This report investigates the issue of income inequality in eight sub-Saharan African countries (Ghana, Kenya, Malawi, Nigeria, Sierra Leone, South Africa, Zambia and Zimbabwe). While there is growing public recognition that inequality is the issue for our time – both globally and in sub-Saharan Africa – there is little definitive analysis of income inequality trends on the continent. This report seeks to contribute in this area, looking at whether income inequality is, in fact, rising and in what context this is occurring. In particular, this report seeks to locate an analysis of tax systems in sub-Saharan Africa in the context of these economic inequalities, given the primary importance of national tax systems in redistributing wealth.
The report looks at national taxation systems and international taxation issues – and, critically, the relationship between them. In this way it reveals how the enabling environment for tax dodging impacts on national tax systems in sub-Saharan Africa. It also dissects the trends in revenue generation, tax equity and tax reforms across the eight countries. It has a special focus on the experiences of two countries – Kenya and South Africa – which have two of the stronger tax systems in sub-Saharan Africa but which also have extensive shortcomings in the area of tax equity.
The evidence gathered in this report shows that increasing income inequality should be of huge concern to governments in at least six out of the eight countries – Ghana, Nigeria, South Africa, Zambia, Kenya and Malawi. In Ghana and Nigeria, income inequality is rising strongly. In Nigeria, between 1986 and 2010, there has been a 75% increase in the concentration of income in the country. In Ghana there has been a 50% increase in the concentration of income over an 18-year period. In Zambia income inequality is now at its highest levels since data was collected. South Africa has one of the highest levels of inequality in the world and one which keeps increasing. The sharp rise in the incomes of the richest 5% is driving the increase at the top end. Yet there is no evidence of progress in tackling this inequality, or even much preoccupation with it, in South Africa’s new National Development Plan.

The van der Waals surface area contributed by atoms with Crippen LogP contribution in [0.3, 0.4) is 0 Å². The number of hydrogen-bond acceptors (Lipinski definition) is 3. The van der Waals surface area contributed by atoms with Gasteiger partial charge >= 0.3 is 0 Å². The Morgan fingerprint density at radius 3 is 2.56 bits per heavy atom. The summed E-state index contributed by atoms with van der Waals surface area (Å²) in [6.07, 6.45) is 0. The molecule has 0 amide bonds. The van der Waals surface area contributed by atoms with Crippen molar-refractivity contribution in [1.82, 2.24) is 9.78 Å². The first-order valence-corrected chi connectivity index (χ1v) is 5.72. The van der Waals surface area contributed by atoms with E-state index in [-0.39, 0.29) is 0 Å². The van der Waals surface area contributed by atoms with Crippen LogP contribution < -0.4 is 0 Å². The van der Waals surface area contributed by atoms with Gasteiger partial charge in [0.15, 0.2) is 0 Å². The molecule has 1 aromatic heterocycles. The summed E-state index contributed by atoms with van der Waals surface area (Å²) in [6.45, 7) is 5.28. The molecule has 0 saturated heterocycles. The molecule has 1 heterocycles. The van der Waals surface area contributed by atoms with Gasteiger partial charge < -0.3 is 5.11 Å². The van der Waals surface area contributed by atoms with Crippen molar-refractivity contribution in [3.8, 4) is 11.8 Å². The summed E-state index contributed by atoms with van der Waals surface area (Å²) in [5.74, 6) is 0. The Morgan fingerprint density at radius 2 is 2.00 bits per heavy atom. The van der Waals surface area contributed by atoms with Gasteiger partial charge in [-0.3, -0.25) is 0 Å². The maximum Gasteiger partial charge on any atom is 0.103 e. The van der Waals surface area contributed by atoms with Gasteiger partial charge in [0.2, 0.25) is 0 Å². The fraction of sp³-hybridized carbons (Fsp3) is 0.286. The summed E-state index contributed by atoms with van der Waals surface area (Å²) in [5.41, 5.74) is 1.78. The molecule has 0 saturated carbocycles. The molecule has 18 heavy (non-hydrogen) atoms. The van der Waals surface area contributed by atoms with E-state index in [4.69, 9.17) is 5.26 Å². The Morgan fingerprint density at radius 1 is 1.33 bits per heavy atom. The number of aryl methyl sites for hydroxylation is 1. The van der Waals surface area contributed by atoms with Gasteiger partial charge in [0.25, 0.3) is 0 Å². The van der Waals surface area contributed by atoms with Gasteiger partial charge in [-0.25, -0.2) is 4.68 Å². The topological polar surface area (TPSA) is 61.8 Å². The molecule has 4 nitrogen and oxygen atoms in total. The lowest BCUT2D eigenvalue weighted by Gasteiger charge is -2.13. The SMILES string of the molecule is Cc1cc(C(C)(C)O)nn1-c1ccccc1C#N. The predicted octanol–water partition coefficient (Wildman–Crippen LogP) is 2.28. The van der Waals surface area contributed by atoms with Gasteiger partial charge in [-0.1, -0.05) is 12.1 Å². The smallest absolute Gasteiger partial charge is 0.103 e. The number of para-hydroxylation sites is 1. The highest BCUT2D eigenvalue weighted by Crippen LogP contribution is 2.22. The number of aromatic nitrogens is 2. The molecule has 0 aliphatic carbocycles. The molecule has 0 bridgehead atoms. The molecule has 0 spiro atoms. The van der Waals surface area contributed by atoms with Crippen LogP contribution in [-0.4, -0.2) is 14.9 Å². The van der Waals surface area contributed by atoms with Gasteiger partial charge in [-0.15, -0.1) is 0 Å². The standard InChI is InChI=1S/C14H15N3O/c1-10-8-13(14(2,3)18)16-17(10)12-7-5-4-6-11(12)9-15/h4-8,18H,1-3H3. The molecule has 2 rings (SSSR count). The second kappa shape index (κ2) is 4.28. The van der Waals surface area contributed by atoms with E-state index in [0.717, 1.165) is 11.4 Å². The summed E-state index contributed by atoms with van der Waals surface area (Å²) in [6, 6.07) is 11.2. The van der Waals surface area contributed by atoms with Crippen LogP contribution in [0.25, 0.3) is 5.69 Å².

Accounts by journalists of war in several countries of sub-Saharan Africa in the 1990s have raised concern that ethnic cleavages and overlapping religious and racial affiliations may widen inequalities in health and survival among ethnic groups throughout the region, particularly among children. Paradoxically, there has been no systematic examination of ethnic inequality in child survival chances across countries in the region. This paper uses survey data collected in the 1990s in 11 countries ( Central African Republic , Cote d Ivoire , Ghana, Kenya , Mali , Namibia , Niger , Rwanda , Senegal , Uganda and Zambia) to examine whether ethnic inequality in child mortality has been present and spreading in sub-Saharan Africa since 1980s. The focus was on one or two groups in each country which may have experienced distinct child health ans survival chances , compared to the rest of the national population as a result of their geographical location .